Dracula Has Risen from the Grave, made in 1968, doesn’t add very much to the Hammer Dracula cycle in terms of content. It’s really just another retread of the same old story. Monsignor Ernst Muller decides it’s time to exorcise Dracula’s castle and seal it up with a cross on the door, and sets off with the parish priest to do so. Unfortunately the priest unwittingly revives the vampiric count. Dracula, understandably miffed at having his lodgings dealt with in this way, is out for revenge on the monsignor. Despite its lack of originality it does have the usual virtues of Hammer films – the gothic atmosphere is well done, and it looks good. In fact it’s a fairly stylish production – director Freddie Francis shows plenty of flair, especially in the many scenes that take place on the rooftops of the village. Francis and cinematographer Arthur Grant make skilful and imaginative use of colour. The scenes in the bakery in the cellar, with lots of sickly greens and unhealthy reds, are extremely effective. Christopher Lee givers his usual performance as the Count – there’s not a lot of subtlety in it, but it works. And the Hammer films always came up with interesting ways of dispatching the Count at the end of each film. This movie is however definitely a disappointment after the previous Hammer Dracula movie, the excellent 1966 Dracula, Prince of Darkness.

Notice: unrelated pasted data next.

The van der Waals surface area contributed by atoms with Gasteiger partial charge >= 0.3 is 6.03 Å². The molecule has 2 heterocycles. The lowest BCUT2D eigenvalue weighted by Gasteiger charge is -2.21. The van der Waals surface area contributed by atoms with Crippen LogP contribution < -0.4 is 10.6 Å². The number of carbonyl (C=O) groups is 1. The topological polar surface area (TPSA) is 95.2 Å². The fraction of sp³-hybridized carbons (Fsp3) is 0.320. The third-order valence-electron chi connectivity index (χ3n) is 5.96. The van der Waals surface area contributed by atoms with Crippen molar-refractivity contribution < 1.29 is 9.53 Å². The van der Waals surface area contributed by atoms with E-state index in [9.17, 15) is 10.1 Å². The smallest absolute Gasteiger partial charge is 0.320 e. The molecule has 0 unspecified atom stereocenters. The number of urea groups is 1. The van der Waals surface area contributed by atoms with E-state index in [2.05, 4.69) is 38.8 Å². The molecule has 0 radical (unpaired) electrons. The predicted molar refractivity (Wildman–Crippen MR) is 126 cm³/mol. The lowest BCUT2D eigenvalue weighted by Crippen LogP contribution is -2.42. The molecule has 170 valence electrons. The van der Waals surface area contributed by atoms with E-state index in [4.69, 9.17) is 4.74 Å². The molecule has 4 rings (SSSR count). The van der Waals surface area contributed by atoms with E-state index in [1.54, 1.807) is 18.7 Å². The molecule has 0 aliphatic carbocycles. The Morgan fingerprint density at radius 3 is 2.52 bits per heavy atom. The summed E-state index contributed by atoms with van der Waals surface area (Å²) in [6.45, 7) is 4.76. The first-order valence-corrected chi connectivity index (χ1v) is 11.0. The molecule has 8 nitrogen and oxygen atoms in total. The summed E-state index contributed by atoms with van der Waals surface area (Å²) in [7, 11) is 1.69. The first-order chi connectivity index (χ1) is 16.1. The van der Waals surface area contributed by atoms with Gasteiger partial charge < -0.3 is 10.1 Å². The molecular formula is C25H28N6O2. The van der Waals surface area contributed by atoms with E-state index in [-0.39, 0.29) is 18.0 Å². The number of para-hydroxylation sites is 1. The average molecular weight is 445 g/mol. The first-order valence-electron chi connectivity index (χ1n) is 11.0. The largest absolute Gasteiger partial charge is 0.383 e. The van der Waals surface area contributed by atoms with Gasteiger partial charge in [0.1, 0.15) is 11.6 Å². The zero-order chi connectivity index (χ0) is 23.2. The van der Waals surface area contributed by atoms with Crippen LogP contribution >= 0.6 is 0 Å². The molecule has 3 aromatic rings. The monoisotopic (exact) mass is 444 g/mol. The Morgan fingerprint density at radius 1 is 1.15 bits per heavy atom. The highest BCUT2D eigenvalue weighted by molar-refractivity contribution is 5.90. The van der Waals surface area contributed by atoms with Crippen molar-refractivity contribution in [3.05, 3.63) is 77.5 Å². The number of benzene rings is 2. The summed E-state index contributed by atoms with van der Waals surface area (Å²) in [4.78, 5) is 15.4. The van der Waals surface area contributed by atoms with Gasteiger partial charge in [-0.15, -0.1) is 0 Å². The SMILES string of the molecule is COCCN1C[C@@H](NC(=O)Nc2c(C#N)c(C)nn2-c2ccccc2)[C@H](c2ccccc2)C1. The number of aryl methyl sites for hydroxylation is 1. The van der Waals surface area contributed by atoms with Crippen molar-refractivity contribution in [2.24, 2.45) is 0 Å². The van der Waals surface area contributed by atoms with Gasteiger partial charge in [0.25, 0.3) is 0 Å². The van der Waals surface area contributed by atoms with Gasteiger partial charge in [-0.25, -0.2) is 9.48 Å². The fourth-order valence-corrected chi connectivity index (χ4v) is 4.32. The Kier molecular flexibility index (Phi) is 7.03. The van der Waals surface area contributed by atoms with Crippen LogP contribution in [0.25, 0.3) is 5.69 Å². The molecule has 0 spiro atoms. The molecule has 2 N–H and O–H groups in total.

While Dracula Has Risen from the Grave is moderately entertaining, it’s a pity that such a stylish and visually interesting entry in the cycle couldn’t have had a bit more effort put into the story.
6 out of 10